With my new hormone prescription, I begin a monthly injection of a drug that essentially shuts-down my lady parts, as well as an order for a pelvic ultrasound the following morning.Like a normal person, I associate ultrasounds with pregnancy.
My first pelvic ultrasound took place 6 weeks after I learned I was pregnant with my son; it was a standard check on the viability and health of the pregnancy - and it was one of the most joyous days of my life.We had been trying to get pregnant for several months, approaching a year, and we’re starting to get consumed with fears and yearning. I was extremely happy when that home pregnancy test was finally positive, but I was also nervous and set my eyes upon the first ultrasound, where they check for the heartbeat, as the real indictor of what was to come. (If a heartbeat develops on schedule, the chances of miscarrying decrease drastically.)
I couldn’t wait to see that tiny little heart pulsing on the monitor and was in a state of pure euphoria when it did. The memories of that joyous day are clear: what my little gummy bear looked like bouncing around in there, what I was wearing, how big Bobby smiled, the flavors of celebratory ice cream we ordered at the ice cream parlor afterward. It was beautiful; it was happiness.The second such ultrasound of my uterus took place on week 2 of my second round of chemotherapy, under considerably less pleasant circumstances. After 4 days of unnaturally heavy bleeding, I was a deathly anemic cancer patient being checked for fibroids or other abnormalities that might explain my extreme reaction in response to the chemo’s alteration of my hormones.
My mother and I sat in the waiting room amongst a slew of pregnant women and tried not to be cut by the sadness of my visit in contrast with theirs. This was a demon I had already faced - many times.My husband and I had just begun trying for our second child when my health took a dive and began the process of uprooting our life plans. Every medical center I have entered over the last 8 months has had an OB-GYN office within. It’s been cruel.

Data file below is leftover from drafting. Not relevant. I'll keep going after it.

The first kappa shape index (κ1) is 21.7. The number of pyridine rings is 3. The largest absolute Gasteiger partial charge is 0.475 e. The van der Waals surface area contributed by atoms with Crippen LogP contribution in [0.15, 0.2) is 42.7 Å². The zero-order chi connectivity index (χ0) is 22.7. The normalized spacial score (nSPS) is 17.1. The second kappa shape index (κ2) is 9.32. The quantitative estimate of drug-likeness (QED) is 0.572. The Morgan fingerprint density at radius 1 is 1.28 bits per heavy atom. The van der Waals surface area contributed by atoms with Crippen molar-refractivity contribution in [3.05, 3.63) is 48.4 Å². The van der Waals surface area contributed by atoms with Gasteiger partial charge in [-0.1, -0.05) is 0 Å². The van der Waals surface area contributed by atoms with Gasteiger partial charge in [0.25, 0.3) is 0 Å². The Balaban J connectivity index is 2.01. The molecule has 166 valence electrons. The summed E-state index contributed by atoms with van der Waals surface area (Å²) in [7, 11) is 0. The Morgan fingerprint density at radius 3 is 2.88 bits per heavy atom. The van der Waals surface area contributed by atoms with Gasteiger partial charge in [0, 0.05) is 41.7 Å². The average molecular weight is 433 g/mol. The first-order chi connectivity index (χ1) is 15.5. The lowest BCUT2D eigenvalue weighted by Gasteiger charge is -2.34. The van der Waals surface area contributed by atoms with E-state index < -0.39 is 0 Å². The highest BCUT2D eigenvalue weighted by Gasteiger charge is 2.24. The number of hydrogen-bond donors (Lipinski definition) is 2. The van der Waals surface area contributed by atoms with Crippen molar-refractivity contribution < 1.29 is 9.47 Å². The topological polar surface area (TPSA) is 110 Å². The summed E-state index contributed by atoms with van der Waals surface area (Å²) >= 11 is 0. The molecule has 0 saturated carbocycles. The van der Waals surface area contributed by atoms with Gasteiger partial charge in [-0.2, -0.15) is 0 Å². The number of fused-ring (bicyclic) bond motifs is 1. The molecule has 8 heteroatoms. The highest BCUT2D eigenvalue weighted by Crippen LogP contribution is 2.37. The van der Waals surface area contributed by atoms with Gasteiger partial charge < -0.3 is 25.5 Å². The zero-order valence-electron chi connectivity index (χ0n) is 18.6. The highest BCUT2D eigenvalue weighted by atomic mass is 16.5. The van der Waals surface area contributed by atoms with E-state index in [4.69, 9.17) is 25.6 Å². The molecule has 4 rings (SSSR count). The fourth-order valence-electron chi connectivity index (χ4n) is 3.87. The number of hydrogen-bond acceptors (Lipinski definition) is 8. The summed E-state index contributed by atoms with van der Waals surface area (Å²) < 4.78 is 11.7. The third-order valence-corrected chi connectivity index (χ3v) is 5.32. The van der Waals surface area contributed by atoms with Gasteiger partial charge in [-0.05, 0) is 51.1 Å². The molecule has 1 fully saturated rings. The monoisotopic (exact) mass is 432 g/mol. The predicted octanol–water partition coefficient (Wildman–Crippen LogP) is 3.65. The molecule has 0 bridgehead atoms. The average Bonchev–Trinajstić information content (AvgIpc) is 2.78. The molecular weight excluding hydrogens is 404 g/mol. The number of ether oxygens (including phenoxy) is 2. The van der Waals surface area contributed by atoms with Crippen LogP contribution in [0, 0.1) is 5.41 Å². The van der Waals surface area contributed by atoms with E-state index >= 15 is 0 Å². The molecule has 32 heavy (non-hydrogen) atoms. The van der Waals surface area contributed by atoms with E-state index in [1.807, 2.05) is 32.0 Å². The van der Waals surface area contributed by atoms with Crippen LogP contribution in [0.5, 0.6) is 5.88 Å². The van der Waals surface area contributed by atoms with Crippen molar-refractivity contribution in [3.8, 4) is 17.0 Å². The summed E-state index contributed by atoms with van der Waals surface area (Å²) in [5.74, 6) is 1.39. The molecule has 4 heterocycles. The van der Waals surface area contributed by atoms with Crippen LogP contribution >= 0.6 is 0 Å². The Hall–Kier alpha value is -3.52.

I have jealously watched an unhealthy number of adorably pregnant women walk down hallways or enter elevators on the way to their check-ups. “That is why I should be here,” I think. Every time I look up from my little nightmare and upon a round belly, I am tormented with longing. I want to slump down in a ball and scream, “Give me what she has!”So, as it was, I was far ahead of my mother in coming to terms with that unpleasant contrast on this morning. Nonetheless, nothing prepared me for the torment I was about to endure upon getting the ultrasound.
I entered the little room and climbed onto the table, just as I remembered doing for my previous such visit. The technician, the doctor, and a third woman in scrubs all peered at their computer monitor at my side and discussed what they were seeing in my insides.My head turned to the opposite direction, where a second monitor was set-up for patient viewing. I was curious to take a peek in there too, maybe attempt to follow their conversation. (Creative measures are necessary in withstanding the dullness of medical appointments.)
When my gaze hit the screen, a stab of sadness sliced into me so completely I stopped breathing. There it was, that same round sack, the inside of my uterus, in black and white, up on the screen. But it was empty. Painfully empty; no gummy bear bouncing around, no tiny pulsing heart. No joy.I had to look away.
My heart is breaking.